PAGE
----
Key facts and figures:
- MHCLG announced a £1 million budget towards a Windrush monument to be constructed within London Waterloo station.
- The location within Waterloo station is on the upper concourse, adjacent to Victory Arch, Exit 5 of the station. The site is opposite Platform 19.
- The Windrush Generation has come to be defined as those people who emigrated from the Caribbean to Britain between the arrival of the MV Empire Windrush on 22 June 1948 and the Immigration Act 1971. The monument will be a tribute to them, their descendants, and the wider British Caribbean community.
- UP Projects curates and commissions contemporary art in the public domain. Founded in 2002 by Emma Underhill, the charity’s mission is to support artists to make new work that has social relevance, encourages learning and enriches the public sphere.
- UP Projects makes work that is relevant to the places they work in and people that they work with. They take time to understand who their diverse audiences are, and what their needs and aspirations are. UP Projects works collaboratively with a broad range of both public and private-sector partners including major public bodies, significant cultural institutions, cultural festivals, and research and learning facilities. Collaboration is central to the work that UP Projects do and the way that they work.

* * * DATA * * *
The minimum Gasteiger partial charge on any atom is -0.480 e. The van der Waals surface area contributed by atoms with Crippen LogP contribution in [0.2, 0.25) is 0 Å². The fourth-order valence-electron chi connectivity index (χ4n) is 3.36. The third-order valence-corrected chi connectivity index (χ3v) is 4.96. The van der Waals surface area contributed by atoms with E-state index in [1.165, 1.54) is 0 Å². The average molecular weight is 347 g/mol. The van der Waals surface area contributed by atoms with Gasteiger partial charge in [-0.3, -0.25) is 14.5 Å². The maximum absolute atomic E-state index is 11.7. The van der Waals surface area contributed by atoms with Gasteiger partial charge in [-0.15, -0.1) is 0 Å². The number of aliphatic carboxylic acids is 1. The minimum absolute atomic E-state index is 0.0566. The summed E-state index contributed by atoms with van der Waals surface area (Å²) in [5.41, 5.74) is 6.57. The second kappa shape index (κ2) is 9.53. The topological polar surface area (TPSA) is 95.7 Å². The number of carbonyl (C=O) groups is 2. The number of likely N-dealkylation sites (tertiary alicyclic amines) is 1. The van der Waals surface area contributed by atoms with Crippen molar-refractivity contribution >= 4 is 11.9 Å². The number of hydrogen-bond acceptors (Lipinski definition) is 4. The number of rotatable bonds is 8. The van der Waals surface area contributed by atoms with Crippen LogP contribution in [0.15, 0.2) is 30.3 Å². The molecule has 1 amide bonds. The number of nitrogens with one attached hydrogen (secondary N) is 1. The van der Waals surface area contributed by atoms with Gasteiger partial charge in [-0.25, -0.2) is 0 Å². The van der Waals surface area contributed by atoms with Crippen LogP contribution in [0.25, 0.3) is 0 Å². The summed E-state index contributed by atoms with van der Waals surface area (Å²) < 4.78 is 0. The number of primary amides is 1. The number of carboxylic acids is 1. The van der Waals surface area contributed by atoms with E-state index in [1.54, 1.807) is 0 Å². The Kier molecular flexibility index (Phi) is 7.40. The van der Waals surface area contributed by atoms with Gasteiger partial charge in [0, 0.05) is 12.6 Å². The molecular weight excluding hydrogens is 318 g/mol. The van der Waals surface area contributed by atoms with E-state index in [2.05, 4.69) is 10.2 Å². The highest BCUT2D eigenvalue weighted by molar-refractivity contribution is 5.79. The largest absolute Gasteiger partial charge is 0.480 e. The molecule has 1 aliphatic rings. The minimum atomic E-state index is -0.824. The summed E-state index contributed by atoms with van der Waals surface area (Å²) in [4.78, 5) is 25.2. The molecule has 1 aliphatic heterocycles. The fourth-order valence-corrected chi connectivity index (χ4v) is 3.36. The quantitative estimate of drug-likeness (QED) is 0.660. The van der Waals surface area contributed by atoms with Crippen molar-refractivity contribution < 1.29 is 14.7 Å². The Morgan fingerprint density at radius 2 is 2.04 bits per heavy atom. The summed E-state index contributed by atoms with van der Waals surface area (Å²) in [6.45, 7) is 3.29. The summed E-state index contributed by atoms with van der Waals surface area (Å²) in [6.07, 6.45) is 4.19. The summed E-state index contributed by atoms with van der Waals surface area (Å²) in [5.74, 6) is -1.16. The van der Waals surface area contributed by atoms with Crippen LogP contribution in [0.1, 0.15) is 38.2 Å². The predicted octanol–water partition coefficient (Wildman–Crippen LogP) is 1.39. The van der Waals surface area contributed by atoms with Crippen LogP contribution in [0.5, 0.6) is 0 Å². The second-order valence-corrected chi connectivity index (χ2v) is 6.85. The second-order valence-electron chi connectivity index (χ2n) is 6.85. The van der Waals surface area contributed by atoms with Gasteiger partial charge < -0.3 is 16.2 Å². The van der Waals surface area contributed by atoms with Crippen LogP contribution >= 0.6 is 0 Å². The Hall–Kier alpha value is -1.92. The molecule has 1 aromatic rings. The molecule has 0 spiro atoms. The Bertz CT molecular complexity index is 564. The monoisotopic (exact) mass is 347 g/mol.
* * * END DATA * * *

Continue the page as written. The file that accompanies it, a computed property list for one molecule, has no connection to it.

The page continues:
2019 saw the first national Windrush Day take place, with activities and events taking place up and down the country. Through educational workshops, theatre performances and historical exhibitions communities honoured that landmark day over 70 years ago when the Empire Windrush arrived at Tilbury Docks.
The government is committed to building on the success of Windrush Day 2019 and 2020 and embedding 22 June in the national conscience, ensuring we continue to honour and recognise the outstanding resilience, innovation and creativity of the Windrush Generation and their descendants.
It is exciting, and I feel privileged that I now have this opportunity to express the aspirations, vision and courage of my parents who took the long sea voyage to England in 1952 as part of that Windrush generation in search of a brighter future.
Working with hybridity and pan-Africanism I have long been interested in looking further into that crucial British Caribbean part of my heritage. It will be an honour and a thrilling challenge for me to get in touch with the British Caribbean Community. I have a great deal of experience with large-scale public works of art that speak to a global audience and bring to the fore the importance of Afro-Caribbean presence and narratives in the public space
As the child of a Jamaican father and English mother I have for many years been making artworks that seek to examine the notion of monumental sculpture and address the imbalance of representation within society, which makes being shortlisted for the Windrush Monument Commission feel like a very significant honour.
As a daughter of the Windrush generation it is an honour to be considered to create a sculpture that celebrates the unique and profound contribution made by Caribbean and Commonwealth people to the life and culture of Britain.